May 16, 2015
Perhaps Not a Real War?
Some historians have a difficult time even believing if the War of 1812 was even considered to be a real war. Perhaps this is due to the fact that it has never been totally regarded as one of the “great military achievements of the United States” (Haynes).
There were many issues that pertained to the war becoming a reality. One of the most obvious was that of seamen becoming “impressed” by England’s navy (Haynes). The British felt they could simply steal American seamen and forcibly place them into service upon their ships (Pratt). Under British law, the navy had the right to “sweep” British streets and basically arrest men and place them into naval service (Pratt). Supposedly, this was to happen only in times of war, but the British navy did it whenever there was a need for more naval seamen. Legally, foreigners were actually protected from impressment, but the British navy would stop vessels on the high seas supposedly searching for English sailors (Pratt). However, if any sailor could not provide documentation of their citizenship, they were often taken from the ships and pressed into the British navy. At the end of the Napoleonic wars, the British navy had only about 10,000 men. But the war of 1812, they had over 140,000 mainly due to impressment of their own men on British soil or those they simply took on the high seas (Pratt).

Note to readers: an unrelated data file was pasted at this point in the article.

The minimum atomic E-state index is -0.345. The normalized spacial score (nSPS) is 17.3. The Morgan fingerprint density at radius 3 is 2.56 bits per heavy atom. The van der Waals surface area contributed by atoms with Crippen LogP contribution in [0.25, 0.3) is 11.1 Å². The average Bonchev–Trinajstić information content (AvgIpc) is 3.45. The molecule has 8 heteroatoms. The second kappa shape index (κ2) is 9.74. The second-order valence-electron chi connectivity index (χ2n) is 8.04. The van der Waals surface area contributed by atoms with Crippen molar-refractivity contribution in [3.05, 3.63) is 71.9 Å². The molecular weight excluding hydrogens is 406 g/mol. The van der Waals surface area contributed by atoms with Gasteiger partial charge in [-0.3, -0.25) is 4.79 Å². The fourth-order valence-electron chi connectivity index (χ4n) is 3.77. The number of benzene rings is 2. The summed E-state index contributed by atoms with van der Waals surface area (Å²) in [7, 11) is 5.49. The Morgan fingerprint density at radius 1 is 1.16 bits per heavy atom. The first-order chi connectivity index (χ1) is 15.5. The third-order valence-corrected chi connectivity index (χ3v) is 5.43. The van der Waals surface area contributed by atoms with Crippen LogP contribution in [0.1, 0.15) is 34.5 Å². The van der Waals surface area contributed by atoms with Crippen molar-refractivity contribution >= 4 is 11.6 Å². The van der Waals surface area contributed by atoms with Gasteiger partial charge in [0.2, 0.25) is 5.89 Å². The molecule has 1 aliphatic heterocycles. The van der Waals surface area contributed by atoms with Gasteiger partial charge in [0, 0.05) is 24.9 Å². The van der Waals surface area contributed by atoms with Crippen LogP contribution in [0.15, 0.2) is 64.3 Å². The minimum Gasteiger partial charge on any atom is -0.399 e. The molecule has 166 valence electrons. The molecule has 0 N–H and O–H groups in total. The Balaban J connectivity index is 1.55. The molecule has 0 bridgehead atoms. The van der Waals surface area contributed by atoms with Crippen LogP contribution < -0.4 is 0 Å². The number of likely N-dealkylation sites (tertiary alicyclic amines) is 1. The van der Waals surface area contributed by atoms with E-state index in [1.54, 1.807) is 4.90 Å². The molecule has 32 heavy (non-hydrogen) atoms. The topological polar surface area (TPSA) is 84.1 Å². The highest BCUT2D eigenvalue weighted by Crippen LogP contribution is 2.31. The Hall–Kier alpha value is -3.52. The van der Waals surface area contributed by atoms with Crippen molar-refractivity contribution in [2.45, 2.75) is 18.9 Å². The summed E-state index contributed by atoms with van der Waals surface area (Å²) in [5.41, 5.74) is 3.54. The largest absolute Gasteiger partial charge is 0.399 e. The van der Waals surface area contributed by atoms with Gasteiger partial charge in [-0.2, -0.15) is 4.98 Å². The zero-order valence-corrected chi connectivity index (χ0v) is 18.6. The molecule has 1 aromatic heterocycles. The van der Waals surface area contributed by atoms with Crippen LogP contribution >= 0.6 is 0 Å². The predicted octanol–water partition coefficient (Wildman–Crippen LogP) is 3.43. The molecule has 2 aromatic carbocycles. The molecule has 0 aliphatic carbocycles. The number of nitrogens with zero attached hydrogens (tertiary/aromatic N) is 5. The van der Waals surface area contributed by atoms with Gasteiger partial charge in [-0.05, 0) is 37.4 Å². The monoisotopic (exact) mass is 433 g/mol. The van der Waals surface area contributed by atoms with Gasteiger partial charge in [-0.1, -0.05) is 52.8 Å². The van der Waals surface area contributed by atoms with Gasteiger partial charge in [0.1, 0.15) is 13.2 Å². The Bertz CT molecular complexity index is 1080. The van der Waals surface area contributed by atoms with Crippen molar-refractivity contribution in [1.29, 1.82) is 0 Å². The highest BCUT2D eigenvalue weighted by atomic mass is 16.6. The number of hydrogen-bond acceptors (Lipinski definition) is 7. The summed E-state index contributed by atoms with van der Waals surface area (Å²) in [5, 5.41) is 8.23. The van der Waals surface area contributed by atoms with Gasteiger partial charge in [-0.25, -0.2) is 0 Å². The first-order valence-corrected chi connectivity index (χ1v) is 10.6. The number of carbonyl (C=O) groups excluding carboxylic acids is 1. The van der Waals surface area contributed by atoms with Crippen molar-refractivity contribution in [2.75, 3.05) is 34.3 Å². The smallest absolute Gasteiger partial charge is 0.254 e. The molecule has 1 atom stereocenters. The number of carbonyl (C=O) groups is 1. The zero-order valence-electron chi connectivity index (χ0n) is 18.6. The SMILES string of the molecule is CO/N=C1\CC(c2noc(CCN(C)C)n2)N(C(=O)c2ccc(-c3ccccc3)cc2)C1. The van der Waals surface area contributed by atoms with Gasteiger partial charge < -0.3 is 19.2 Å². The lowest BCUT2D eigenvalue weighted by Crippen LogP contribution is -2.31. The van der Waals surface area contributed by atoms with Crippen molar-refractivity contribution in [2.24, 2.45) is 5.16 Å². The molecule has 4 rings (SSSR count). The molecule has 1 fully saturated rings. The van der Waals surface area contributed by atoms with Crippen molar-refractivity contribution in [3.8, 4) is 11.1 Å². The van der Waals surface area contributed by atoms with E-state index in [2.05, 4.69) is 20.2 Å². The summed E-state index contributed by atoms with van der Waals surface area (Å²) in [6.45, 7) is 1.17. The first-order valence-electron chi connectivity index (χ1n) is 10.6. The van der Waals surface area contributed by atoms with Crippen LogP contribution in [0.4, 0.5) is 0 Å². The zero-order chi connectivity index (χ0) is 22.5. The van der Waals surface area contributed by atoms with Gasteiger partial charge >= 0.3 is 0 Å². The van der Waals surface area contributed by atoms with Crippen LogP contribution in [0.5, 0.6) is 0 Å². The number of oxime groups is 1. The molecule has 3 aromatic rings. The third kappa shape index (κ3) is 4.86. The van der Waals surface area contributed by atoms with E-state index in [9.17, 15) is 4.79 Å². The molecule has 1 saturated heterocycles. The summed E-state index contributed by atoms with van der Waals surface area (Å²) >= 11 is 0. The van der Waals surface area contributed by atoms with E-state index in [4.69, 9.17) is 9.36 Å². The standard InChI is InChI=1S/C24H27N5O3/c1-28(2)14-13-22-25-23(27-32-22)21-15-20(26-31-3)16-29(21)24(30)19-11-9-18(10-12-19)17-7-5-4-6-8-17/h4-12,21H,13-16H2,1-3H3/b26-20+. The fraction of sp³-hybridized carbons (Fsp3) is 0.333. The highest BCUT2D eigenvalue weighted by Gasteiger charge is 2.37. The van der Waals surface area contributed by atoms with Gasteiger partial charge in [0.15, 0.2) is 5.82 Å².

Other issues that made Americans want to go to war were issues in the South and West, although less affected by maritime problems, still were upsetting leading onward to conflict (Haynes). Some believed that France, Britain and Spain were indirectly helping Indian tribes subvert western expansion (Haynes). Additionally, the waterway system in the southwest played heavily on the minds of many residents. Even though the Louisiana Purchase gave a great deal to America, those living...